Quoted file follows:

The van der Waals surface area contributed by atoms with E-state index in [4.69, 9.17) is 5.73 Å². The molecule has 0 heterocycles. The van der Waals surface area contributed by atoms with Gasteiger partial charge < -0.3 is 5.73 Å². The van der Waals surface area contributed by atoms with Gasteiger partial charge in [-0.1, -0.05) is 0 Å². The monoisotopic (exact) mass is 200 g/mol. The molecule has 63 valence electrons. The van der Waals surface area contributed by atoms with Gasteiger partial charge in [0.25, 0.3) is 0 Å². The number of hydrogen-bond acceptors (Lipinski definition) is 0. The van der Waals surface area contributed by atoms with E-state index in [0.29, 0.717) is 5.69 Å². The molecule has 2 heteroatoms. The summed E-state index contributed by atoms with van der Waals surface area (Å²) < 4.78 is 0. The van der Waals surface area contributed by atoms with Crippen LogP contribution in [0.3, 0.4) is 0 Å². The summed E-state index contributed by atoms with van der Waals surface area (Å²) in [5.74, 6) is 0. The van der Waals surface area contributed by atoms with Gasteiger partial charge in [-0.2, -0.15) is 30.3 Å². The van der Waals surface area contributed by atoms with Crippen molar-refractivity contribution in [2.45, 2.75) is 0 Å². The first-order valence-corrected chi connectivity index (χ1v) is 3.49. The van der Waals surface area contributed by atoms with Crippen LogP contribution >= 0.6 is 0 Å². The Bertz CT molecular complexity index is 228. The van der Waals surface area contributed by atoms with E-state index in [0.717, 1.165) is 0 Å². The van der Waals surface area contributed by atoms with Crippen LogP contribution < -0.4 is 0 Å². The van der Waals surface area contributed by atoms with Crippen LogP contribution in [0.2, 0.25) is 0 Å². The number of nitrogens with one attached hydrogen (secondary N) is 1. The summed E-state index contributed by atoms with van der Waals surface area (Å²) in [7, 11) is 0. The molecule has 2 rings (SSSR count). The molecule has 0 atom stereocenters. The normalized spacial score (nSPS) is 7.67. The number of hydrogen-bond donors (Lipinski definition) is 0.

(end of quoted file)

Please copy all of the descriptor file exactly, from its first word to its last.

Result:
The van der Waals surface area contributed by atoms with E-state index in [4.69, 9.17) is 5.73 Å². The molecule has 0 heterocycles. The van der Waals surface area contributed by atoms with Gasteiger partial charge < -0.3 is 5.73 Å². The van der Waals surface area contributed by atoms with Gasteiger partial charge in [-0.1, -0.05) is 0 Å². The monoisotopic (exact) mass is 200 g/mol. The molecule has 63 valence electrons. The van der Waals surface area contributed by atoms with Gasteiger partial charge in [0.25, 0.3) is 0 Å². The number of hydrogen-bond acceptors (Lipinski definition) is 0. The van der Waals surface area contributed by atoms with E-state index in [0.29, 0.717) is 5.69 Å². The molecule has 2 heteroatoms. The summed E-state index contributed by atoms with van der Waals surface area (Å²) < 4.78 is 0. The van der Waals surface area contributed by atoms with Crippen LogP contribution in [0.3, 0.4) is 0 Å². The summed E-state index contributed by atoms with van der Waals surface area (Å²) in [5.74, 6) is 0. The van der Waals surface area contributed by atoms with Gasteiger partial charge in [-0.2, -0.15) is 30.3 Å². The van der Waals surface area contributed by atoms with Crippen molar-refractivity contribution in [2.45, 2.75) is 0 Å². The first-order valence-corrected chi connectivity index (χ1v) is 3.49. The van der Waals surface area contributed by atoms with Crippen LogP contribution >= 0.6 is 0 Å². The Bertz CT molecular complexity index is 228. The van der Waals surface area contributed by atoms with E-state index in [0.717, 1.165) is 0 Å². The van der Waals surface area contributed by atoms with Crippen LogP contribution < -0.4 is 0 Å². The van der Waals surface area contributed by atoms with Crippen LogP contribution in [0.2, 0.25) is 0 Å². The number of nitrogens with one attached hydrogen (secondary N) is 1. The summed E-state index contributed by atoms with van der Waals surface area (Å²) in [7, 11) is 0. The molecule has 2 rings (SSSR count). The molecule has 0 atom stereocenters. The normalized spacial score (nSPS) is 7.67. The number of hydrogen-bond donors (Lipinski definition) is 0.